It's a tough rental market in many parts of California, and signing a lease for an apartment is usually cause for celebration. But just like a romance, things can turn sour at the end. Among the most common points of dispute when a tenancy ends are questions about the security deposit. California statutes set out the framework of the law on security deposits, but some provisions can be superseded locally by rent control laws.
What Is a Security Deposit?
The tight rental market in California's urban areas have sent rents soaring. If you're renting, you know that the first month, when you also have to come up with the security deposit, is a major financial hit. You may not even take the time to review the rental agreement language about security deposits.
But that's okay. No matter what the rental agreement or lease states, the bones of the security deposit procedure is established in California law, which supersedes the terms of your contract.
In California, it is legal for a landlord to ask for a security deposit from new tenants. The security deposit is a specified amount of money that the landlord holds during the length of your tenancy. It serves as security to protect the landlord in case you break the rental agreement by not paying rent, damaging the apartment or leaving it dirty. If all goes well, you will get the entire amount back within 21 days of the day you leave.
What Can a Security Deposit Be Used For?
State law describes the kinds of expenses a California landlord can charge against your security deposit. These are listed in California Civil Code Section 1950.5. Essentially, the security deposit can be used:
- For payment of rent due in case you didn't make all payments.
- To repair damages to the rental unit other than ordinary wear and tear.
- To clean the rental unit at the end of the tenancy if it is dirtier than it was when you moved in.
- If the rental agreement provides, to replace furniture, keys or other personal property that was in the rental unit at the beginning of the tenancy.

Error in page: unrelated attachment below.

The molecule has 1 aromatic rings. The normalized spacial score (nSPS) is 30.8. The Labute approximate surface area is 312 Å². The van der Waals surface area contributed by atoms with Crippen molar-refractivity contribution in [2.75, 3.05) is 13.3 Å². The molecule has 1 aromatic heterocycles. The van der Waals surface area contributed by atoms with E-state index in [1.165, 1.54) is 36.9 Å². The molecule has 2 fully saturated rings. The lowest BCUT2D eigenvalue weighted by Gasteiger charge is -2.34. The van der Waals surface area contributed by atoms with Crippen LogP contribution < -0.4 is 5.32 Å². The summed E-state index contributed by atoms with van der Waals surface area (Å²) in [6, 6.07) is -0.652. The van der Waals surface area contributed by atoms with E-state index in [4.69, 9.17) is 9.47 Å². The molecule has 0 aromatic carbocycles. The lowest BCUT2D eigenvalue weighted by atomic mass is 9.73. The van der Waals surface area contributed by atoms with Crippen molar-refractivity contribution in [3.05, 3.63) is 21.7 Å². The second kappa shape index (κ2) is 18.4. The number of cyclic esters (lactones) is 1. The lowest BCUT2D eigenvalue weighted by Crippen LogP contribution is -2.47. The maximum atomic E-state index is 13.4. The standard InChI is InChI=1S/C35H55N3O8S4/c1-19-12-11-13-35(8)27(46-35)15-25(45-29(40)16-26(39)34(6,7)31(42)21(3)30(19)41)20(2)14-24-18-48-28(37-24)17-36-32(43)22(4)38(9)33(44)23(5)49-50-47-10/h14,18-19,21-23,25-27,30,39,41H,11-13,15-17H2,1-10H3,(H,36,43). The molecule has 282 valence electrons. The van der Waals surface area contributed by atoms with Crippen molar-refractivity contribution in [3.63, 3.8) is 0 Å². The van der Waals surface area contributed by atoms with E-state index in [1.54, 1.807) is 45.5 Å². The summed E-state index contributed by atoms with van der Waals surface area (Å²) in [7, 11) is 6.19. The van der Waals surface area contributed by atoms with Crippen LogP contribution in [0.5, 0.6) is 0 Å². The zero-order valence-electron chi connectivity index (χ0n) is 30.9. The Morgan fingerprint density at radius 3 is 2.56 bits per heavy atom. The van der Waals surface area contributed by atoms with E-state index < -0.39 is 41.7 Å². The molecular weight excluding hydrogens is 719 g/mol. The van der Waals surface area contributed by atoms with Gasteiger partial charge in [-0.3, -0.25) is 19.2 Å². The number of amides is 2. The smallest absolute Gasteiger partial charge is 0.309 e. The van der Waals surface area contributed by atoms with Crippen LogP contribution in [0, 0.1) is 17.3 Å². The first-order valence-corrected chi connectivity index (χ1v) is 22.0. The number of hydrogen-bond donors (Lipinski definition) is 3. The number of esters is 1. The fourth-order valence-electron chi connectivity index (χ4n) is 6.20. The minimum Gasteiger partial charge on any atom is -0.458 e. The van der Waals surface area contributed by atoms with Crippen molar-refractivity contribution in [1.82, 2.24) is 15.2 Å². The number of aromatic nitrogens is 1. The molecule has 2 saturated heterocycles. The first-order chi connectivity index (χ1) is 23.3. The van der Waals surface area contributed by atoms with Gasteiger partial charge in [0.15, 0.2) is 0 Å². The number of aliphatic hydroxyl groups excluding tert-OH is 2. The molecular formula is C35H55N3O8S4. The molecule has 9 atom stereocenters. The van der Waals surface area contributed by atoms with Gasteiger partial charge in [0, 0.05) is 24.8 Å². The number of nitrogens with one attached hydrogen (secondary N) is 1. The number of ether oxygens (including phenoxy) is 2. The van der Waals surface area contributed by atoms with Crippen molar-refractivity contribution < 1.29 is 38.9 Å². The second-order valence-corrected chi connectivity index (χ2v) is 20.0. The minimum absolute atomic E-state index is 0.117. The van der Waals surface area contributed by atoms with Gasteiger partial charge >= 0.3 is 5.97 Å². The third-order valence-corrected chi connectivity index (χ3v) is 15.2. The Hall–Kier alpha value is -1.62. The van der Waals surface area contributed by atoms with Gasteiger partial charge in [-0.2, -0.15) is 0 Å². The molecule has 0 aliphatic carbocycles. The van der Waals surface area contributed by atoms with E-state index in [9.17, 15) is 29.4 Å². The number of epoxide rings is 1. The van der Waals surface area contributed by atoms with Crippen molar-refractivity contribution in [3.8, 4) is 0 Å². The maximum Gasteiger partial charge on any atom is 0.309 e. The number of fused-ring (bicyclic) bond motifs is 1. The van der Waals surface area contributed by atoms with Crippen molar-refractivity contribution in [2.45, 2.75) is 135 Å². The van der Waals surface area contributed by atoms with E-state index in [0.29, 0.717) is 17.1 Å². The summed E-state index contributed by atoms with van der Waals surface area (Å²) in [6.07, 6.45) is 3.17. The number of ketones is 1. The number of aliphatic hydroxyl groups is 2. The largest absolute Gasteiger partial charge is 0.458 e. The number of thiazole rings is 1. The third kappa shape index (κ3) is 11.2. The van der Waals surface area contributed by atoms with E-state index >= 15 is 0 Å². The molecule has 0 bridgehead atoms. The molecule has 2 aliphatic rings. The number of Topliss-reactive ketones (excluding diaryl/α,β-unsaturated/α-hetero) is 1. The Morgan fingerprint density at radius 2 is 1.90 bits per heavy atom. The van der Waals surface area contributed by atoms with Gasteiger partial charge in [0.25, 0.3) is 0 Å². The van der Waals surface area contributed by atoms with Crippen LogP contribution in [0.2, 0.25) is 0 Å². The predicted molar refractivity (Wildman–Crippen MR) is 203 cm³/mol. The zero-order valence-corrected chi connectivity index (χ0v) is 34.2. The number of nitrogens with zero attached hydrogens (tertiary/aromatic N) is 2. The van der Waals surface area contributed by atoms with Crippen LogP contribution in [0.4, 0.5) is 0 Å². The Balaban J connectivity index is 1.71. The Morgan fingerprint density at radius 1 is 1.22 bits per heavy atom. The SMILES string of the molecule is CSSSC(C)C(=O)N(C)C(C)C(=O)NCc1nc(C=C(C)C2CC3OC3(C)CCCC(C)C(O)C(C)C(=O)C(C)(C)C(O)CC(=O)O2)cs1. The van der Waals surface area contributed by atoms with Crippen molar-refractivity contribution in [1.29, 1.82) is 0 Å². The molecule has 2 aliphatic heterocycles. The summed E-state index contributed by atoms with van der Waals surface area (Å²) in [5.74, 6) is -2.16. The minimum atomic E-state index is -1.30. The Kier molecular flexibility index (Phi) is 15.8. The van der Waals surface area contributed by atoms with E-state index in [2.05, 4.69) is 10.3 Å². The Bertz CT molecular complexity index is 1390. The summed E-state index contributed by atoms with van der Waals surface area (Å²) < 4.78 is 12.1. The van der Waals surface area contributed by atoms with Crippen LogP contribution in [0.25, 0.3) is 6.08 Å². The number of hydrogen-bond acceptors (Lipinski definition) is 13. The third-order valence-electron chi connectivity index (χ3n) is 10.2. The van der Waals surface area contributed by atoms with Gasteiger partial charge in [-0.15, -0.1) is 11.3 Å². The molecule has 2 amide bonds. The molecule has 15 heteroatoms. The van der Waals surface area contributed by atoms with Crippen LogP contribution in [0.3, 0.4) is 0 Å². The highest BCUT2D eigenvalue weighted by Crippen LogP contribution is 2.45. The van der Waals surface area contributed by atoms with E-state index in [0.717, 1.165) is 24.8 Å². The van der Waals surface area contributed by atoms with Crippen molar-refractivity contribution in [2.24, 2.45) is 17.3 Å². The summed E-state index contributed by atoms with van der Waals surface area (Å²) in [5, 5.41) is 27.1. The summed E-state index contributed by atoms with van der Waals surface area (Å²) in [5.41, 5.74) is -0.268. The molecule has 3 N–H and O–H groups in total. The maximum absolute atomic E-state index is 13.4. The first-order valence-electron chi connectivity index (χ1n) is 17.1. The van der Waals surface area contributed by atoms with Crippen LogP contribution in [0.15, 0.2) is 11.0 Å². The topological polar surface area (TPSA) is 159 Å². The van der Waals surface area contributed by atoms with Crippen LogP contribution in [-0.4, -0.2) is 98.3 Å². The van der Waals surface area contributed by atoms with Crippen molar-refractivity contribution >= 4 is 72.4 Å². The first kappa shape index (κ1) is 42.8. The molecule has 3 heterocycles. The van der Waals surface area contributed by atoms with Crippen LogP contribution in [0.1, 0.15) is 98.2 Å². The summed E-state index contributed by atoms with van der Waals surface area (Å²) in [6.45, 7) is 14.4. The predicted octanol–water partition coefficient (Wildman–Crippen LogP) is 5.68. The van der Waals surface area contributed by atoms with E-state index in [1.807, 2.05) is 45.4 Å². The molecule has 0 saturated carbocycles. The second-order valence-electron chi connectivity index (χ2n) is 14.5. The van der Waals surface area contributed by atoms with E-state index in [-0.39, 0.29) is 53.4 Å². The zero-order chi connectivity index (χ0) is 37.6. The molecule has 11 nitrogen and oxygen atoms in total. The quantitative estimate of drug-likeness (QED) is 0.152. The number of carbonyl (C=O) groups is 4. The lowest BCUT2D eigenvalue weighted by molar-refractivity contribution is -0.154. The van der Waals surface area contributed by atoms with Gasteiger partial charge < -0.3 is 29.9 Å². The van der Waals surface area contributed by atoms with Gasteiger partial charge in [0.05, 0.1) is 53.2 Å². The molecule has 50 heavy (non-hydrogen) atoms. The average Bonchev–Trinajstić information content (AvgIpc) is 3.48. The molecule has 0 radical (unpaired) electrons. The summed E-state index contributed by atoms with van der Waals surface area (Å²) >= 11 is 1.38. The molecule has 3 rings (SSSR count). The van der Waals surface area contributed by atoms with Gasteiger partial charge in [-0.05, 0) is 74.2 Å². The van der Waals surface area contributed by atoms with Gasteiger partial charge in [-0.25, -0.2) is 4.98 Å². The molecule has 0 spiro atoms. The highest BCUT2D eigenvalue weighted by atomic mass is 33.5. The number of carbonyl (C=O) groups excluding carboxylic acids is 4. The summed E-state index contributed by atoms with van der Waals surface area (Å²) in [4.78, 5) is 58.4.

What Amount of Deposit Is Legal?
California law sets the maximum amount a landlord can take as a security deposit to twice the amount of the monthly rent for an unfurnished unit and three times the rental amount for a furnished unit. For example, if the apartment rent is $2,500 a month, the most security deposit you will pay is $5,000 if the unit is unfurnished and $7,500 if furnished.
But what about a last month's deposit? Or a pet deposit? Or a cleaning deposit or a processing fee? A landlord can label a deposit in any of these ways, but all of the different deposits added together cannot exceed the maximum amount set by California law.
So, in the example of an unfurnished apartment, the landlord might legally seek a $2,500 last month's rent deposit, plus a cleaning deposit of $1,500, plus a pet deposit of $1,000, since the total does not exceed the maximum allowable amount of $5,000. But no other deposits of any kind could be tacked on top.
Are Security Deposits Refundable?
In California, all security deposits are refundable. This is true even if the landlord terms a deposit nonrefundable. You will have a legal right to the refund of your deposit if you meet your rental obligations, like paying rent, giving proper notice when you are moving out, and leaving the unit as clean when you leave as when you moved in.
Do You Get Notice of the Deductions?
A tenant moving out after appropriate written notice is entitled to learn what problems the landlord intends to deduct money from the security deposit for. This notice takes place two weeks before the planned move-out date. It is called an initial inspection, and you are entitled to it, but the onus is on you to request it. This request is a great thing to include in your 30-day notice that you're leaving.
What happens at the initial inspection? Basically you walk through the apartment with the landlord who shows you cleaning or repair issues he has identified. You are also entitled to a written list of the deductions he intends to take from the security deposit if you don't clean up dirty areas and repair what's broken.
After you leave, the landlord does a final inspection to see what cleaning and repairs remain from the list. A landlord is not allowed to add anything new unless it was hidden during the preliminary inspection.